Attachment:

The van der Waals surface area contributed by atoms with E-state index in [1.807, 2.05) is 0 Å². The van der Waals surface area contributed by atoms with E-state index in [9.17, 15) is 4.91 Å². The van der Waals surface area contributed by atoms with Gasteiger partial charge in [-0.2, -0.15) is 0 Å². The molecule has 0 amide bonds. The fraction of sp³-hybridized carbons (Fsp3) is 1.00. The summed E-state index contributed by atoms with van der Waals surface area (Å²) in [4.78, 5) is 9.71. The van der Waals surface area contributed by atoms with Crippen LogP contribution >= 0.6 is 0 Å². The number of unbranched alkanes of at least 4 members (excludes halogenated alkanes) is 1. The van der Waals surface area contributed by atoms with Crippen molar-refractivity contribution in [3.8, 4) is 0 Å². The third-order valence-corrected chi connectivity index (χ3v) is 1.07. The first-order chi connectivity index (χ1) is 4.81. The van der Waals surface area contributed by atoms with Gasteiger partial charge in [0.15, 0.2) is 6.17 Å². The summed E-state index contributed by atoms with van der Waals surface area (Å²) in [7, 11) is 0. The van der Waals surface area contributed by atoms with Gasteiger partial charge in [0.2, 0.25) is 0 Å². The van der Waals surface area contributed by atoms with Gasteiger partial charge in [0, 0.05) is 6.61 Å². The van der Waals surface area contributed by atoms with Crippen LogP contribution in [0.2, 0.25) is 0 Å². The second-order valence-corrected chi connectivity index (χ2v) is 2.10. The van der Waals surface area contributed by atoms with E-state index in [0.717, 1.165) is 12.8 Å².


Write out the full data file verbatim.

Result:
The van der Waals surface area contributed by atoms with E-state index in [1.807, 2.05) is 0 Å². The van der Waals surface area contributed by atoms with E-state index in [9.17, 15) is 4.91 Å². The van der Waals surface area contributed by atoms with Gasteiger partial charge in [-0.2, -0.15) is 0 Å². The molecule has 0 amide bonds. The fraction of sp³-hybridized carbons (Fsp3) is 1.00. The summed E-state index contributed by atoms with van der Waals surface area (Å²) in [4.78, 5) is 9.71. The van der Waals surface area contributed by atoms with Crippen LogP contribution >= 0.6 is 0 Å². The number of unbranched alkanes of at least 4 members (excludes halogenated alkanes) is 1. The van der Waals surface area contributed by atoms with Crippen molar-refractivity contribution in [3.8, 4) is 0 Å². The third-order valence-corrected chi connectivity index (χ3v) is 1.07. The first-order chi connectivity index (χ1) is 4.81. The van der Waals surface area contributed by atoms with Gasteiger partial charge in [0.15, 0.2) is 6.17 Å². The summed E-state index contributed by atoms with van der Waals surface area (Å²) in [7, 11) is 0. The van der Waals surface area contributed by atoms with Gasteiger partial charge in [0.2, 0.25) is 0 Å². The van der Waals surface area contributed by atoms with Gasteiger partial charge in [0, 0.05) is 6.61 Å². The van der Waals surface area contributed by atoms with Crippen LogP contribution in [0.2, 0.25) is 0 Å². The second-order valence-corrected chi connectivity index (χ2v) is 2.10. The van der Waals surface area contributed by atoms with E-state index in [0.717, 1.165) is 12.8 Å².